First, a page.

the United Kingdom is no longer a Member State.
20. Any free trade agreement should be balanced, ambitious and wide-ranging. It cannot,
however, amount to participation in the Single Market or parts thereof, as this would
undermine its integrity and proper functioning.
Section IV “Preliminary and preparatory
discussions on a framework for the Union – United
Kingdom future relationship” of the guidelines7
includes the following statements:
The stance taken by the EU clearly suggests it will
be incredibly difficult to come to arrangement
whereby the UK can enjoy frictionless trade with
the full benefits of the Single Market and Customs
Union once it has left the EU.
What is the potential impact of a
As the facts stand now, Hard Brexit is likely
to result in the formation of a customs border
between the UK and the EU. This would almost
certainly result in:
1. The requirement to pay import VAT and
customs duty on the movement of goods
from the UK into an EU member state. This
would result in a negative cash-flow cost
if businesses have to pay import VAT and
then reclaim it at a later date via a local VAT
Return, as well as incurring the additional
cost of irrecoverable duty charges;
2. Additional compliance burdens associated
with the filing of customs declarations; and,
3. An increase in the time taken to clear goods
Taken together these factors could lead to
additional costs and so reduced profit margins,
as well as longer lead times for the physical
movement of goods between the UK and EU.
On the positive side, UK B2C businesses would no
longer have the compliance burden of compiling
Intrastat Supplementary Declarations.
A White Paper by Caroline Heath17
What can businesses do now?
For more information about how Brexit may affect
your business, please contact us on:
http://www.rbcvat.com/ · +44 (0) 1189 885 797
A White Paper by Caroline Heath18
Despite the uncertainty surrounding what Brexit
will mean in practice, businesses can start planning
1. It would make sense to start reviewing and
documenting current physical and legal
supply chains. This will make it easier to
identify where additional costs could be
incurred post-Brexit. Part of this process
should include identifying all current EU VAT
registrations and the reasons for them.
2. Businesses which currently have to comply
with EU trade measures such as distance
selling rules should record these, too. The
loss of these measures as a result of Brexit
may trigger changes to EU VAT registration
requirements, as well as the need to address
issues such as who will act as the importer of
record on future sales into the EU.
3. Consider alternative trading models to assess
whether they could alleviate potential risk
areas. For example, some businesses may
want to start holding stock or establish new
entities in other EU countries from which to
make EU B2C sales.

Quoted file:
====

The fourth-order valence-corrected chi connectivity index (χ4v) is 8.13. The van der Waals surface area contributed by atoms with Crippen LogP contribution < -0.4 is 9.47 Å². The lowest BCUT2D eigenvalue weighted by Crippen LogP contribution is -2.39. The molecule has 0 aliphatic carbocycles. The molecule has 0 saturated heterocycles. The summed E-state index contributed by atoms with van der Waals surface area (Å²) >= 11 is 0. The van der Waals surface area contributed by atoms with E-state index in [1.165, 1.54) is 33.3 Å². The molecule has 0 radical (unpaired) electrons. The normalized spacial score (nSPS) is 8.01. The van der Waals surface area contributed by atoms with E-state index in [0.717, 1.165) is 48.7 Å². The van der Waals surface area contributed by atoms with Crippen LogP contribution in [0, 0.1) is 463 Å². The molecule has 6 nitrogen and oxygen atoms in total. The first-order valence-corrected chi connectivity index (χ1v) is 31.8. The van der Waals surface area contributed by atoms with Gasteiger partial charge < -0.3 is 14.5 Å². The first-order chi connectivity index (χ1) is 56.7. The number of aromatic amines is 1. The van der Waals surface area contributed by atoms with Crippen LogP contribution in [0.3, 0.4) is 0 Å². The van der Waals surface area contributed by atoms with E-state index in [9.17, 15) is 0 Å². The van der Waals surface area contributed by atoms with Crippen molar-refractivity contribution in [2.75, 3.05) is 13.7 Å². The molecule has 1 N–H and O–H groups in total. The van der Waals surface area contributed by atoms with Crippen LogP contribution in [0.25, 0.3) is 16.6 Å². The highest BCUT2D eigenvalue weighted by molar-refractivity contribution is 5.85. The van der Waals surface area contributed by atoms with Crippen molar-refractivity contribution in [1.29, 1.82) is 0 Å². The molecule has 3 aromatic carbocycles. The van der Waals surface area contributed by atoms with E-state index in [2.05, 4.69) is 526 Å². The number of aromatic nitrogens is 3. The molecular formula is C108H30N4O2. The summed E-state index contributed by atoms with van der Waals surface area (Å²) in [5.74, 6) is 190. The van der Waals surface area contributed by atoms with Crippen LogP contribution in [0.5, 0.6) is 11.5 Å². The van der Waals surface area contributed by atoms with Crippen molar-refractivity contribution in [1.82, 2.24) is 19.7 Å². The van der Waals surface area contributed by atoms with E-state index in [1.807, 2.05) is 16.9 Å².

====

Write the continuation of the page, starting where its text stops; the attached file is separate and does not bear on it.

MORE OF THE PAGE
4. Assess whether existing import and export
processes are robust enough and sufficiently
resourced to cope with the potential increase
in transactions after Brexit.
5. Changes in all these areas would have an
impact on system requirements which will
need to be identified. System development
costs are likely to be incurred when amending
the billing and accounting treatment of
transactions which are currently intra-EU.
Also, the capability to deal with charging
overseas VAT may need to be built-in if new
EU VAT registrations are required.
Businesses should not underestimate the benefit
of conducting thorough reviews now. Doing so
will mean they are well placed to take appropriate
action once the Brexit negotiations have
If you would like assistance in identifying VAT risks
which Brexit poses to your business, please do not
hesitate to contact us.
Caroline Heath, VAT Knowledge Director,
Tel: +44 (0) 1189 885797
Linkedin: Caroline Heath
About the author
Caroline has vast experience in VAT:
15 years with BT plc – 3 years accountancy, 12 years
1 year VAT Manager at HypoVereinsbank
4 years VAT Knowledge Director at rbcVAT
Caroline has considerable experience in industry
and managed BT’s VAT Compliance team. In doing
so, Caroline was responsible for the UK VAT Group
VAT Return which included over 80 group members.
Caroline provided VAT advice within the business,
including on Accounts Payable (AP) and Accounts
Receivable (AR) issues, VAT treatment of new products
and services and property issues.
Caroline has a proven track record of advising on
customer and supplier contracts (both in the UK and
globally) to ensure they were structured effectively,
in particular with a view to eliminating or minimising
cross-border VAT costs and generating VAT savings for
partially exempt customers.
Caroline has dealt extensively with HMRC on matters
including VAT audit queries, obtaining rulings,
negotiating VAT assessment reductions and negotiating
partial exemption special methods.
In response to the VAT challenges commonly
experienced in industry, Caroline has worked effectively
to raise awareness of VAT issues around businesses by
overseeing and delivering training schemes.